Though the South is home to our fair share of corn liquors and hooch, brewed out back or in steel vats, there is one eponymous label which stands alone, wholly recognizable worldwide: Jack Daniel. As one of the oldest registered distilleries in the United States, our old friend Jack has been brewing his signature Tennessee whiskey for longer than our grandpappys can remember, the man himself lending a touch of larger-than-life legend to his liquor.
Jasper “Jack” Newton Daniel was born sometime around the middle of the nineteenth century in the dry town of Lynchburg, Tennessee, to a bevy of siblings and a procreative father. Soon after Jack’s birth his mother died, opening his father to his newest venture and wife: in the vein of most fairy tales, Jack’s stepmother was of the storybook “evil” variety, leaving the young tot vulnerable to an upbringing in an unhappy home with his twelve brothers and sisters. The story varies as to whether it was Jack’s choice, an assigned apprenticeship by his father, or a necessity following his father’s death in the Civil War, but regardless of the reason, Jack found himself under the roof of local minister and merchant Daniel Call fairly early on in his childhood.
In addition to shepherding his flock, Dan Call had another passion: Tennessee whiskey. The minister possessed a small whiskey distillery near his home and, in addition to educating young Jack on the principles of retail and godliness, also began teaching him the recipes and methods for distilling fine Tennessee whiskey. Like a fish to water, Jack quickly learned the art of making pure, smokey bourbon. When Jack was still young (legends say about thirteen), Dan Call gave into pressures from his congregation, abandoned his whiskeying ways and willed (or sold) the entire enterprise to his youthful apprentice. Even without the guidance of his mentor, and despite the constraints of his youth and size (he never grew past five-foot-two), Jack Daniel quickly established himself as the name in whiskey—both within his dry county and without.
What began as a small business venture alongside a fatherly figure quickly and steadily grew into a profitable enterprise, in large part thanks to sound financial and business decisions made by Jack himself. In truth, the man was an advertising and marketing genius. He was, for example, the first in the area to use hot air balloons for advertising, leaving locals staring gape-mouthed into the sky as his logo floated, miraculously, against a crystal-blue Southern sky. In 1897 Jack began using his now-signature square bottles. The shape, he claimed, was a testament to his honesty and integrity, validated by his reputation as a “square shooter” (the blatant symbolism not lost on even the simplest souls of Southern Tennessee). Even today, Jack Daniel’s employs that mysterious number 7 in its advertising: Was it his lucky number? A nod to his 7 girlfriends? An ode to the number 7 train which carried his cargo? (His biographer points out that the number is likely a reference to the government registration number assigned to the distillery, but that makes for a far less intriguing and cryptic story and advertising hook).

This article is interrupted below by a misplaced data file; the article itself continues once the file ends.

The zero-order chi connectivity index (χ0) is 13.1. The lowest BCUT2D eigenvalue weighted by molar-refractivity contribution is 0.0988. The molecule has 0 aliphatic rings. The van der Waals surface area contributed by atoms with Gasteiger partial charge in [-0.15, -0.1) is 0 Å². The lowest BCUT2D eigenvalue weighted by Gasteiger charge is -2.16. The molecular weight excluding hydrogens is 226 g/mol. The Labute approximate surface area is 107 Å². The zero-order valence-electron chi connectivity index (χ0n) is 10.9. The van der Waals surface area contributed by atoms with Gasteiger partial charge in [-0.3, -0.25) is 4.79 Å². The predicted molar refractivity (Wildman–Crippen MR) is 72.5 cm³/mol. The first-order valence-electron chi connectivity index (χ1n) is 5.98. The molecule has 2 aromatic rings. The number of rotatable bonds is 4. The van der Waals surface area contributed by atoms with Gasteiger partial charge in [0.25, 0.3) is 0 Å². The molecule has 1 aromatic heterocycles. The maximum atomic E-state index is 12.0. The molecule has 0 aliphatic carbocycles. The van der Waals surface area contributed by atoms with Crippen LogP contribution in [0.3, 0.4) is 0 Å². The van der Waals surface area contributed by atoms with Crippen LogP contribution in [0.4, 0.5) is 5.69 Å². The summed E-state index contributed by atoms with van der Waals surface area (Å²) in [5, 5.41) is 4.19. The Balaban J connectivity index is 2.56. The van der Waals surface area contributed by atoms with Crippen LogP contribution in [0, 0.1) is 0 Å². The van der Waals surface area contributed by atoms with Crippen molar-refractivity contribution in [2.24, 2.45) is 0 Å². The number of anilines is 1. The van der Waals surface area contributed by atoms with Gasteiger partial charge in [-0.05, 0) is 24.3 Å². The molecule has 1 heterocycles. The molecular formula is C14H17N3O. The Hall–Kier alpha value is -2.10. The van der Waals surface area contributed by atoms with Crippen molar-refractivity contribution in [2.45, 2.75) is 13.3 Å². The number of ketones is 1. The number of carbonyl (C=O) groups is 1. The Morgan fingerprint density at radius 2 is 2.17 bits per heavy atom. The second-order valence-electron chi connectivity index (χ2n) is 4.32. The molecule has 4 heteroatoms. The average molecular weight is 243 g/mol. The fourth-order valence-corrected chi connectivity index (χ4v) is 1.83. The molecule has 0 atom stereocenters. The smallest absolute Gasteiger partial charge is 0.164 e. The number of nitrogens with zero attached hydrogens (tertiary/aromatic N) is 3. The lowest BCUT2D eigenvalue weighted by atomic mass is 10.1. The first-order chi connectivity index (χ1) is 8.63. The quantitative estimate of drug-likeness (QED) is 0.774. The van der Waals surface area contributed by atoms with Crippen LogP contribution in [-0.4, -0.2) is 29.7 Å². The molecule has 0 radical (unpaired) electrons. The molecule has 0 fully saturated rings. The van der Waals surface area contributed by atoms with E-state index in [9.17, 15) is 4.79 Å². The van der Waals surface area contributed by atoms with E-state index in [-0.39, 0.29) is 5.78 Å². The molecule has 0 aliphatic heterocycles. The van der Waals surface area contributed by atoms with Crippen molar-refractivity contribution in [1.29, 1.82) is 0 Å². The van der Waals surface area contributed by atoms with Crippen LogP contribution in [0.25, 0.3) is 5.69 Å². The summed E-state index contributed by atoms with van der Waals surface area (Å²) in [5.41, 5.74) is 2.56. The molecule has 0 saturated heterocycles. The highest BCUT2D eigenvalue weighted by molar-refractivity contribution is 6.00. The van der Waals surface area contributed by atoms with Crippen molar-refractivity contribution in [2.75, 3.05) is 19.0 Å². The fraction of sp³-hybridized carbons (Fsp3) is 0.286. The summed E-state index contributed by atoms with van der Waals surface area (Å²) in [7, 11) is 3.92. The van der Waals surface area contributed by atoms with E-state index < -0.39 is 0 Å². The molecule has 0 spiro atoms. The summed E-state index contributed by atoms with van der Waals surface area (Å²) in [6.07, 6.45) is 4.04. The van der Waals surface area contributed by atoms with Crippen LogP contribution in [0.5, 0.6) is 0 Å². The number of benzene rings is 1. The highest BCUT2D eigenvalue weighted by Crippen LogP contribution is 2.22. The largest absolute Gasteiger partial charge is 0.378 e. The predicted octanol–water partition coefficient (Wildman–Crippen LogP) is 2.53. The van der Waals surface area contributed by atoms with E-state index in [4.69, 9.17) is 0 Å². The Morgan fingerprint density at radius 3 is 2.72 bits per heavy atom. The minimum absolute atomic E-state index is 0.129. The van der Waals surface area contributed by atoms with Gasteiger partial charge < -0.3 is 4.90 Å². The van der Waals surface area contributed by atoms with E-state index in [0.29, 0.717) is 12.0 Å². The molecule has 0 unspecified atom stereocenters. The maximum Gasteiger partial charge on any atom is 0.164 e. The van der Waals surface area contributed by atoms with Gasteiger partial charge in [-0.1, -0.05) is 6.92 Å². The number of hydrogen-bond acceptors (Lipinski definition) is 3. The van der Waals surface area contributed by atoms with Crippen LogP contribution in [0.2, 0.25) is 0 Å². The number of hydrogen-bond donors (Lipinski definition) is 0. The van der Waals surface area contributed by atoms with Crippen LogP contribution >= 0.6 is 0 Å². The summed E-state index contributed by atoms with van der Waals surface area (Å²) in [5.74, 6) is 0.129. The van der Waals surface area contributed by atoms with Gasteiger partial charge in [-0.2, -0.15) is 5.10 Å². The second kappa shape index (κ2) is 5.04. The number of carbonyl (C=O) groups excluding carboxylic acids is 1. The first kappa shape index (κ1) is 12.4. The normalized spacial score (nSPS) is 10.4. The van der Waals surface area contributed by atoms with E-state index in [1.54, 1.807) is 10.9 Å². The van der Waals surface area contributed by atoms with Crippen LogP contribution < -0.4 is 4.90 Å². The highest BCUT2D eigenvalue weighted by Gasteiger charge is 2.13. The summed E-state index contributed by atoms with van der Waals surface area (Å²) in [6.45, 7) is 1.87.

But perhaps his greatest marketing strategy was also his largest. In 1884 Jack purchased a big piece of land, home to a limestone cave and pure water spring. His investment would become his greatest claim to fame, the “proof” to the superiority of his whiskey: the clear water that bubbles from those springs, he claimed, was the purest and best ingredient for his liquor, making it the finest Tennessee whiskey in production. The spring, the limestone cave, the natural, untouched beauty, is still at the heart of Jack Daniel’s messages today.
Beyond his sagacity in manners of business and excellent whiskey, Jack Daniel was known for his hospitality and charm, making him an icon of Tennessee and Moore County. He became an easily recognizable figure, cultivating his look and demeanor into his own style of celebrity. His signature handlebar mustache and wide-brimmed planter’s hat endued him with a sense of self much larger than his actual stature. He gave to the poor, provided for his community, and even established the town band. The Jack Daniel’s Original Silver Cornet Band, built from a Sears & Roebuck catalogue and the idle, restless mind of Jack, would grow to become one of the best town bands this side of the Mississippi.
Daniel could not even die without dramatics. According to legend, Jack, frustrated with his forgetfulness and unable to remember the combination to his safe, angrily kicked at the hulking, metal box and broke his toe. With notorious stubbornness, Jack refused medical treatment until the break became gangrene and the infected toe became an infected leg, at which point it was too late. Jack Daniel’s biography contradicts this engrossing death story, asserting a more simple case of blood poisoning, but the tale endures. And so he passed away, the tale of his death, like most tales about Jack, growing to exceed factual limitations. But his whiskey lives on, famous the world ’round, a testament to the legend that was—and is—Jack Daniel.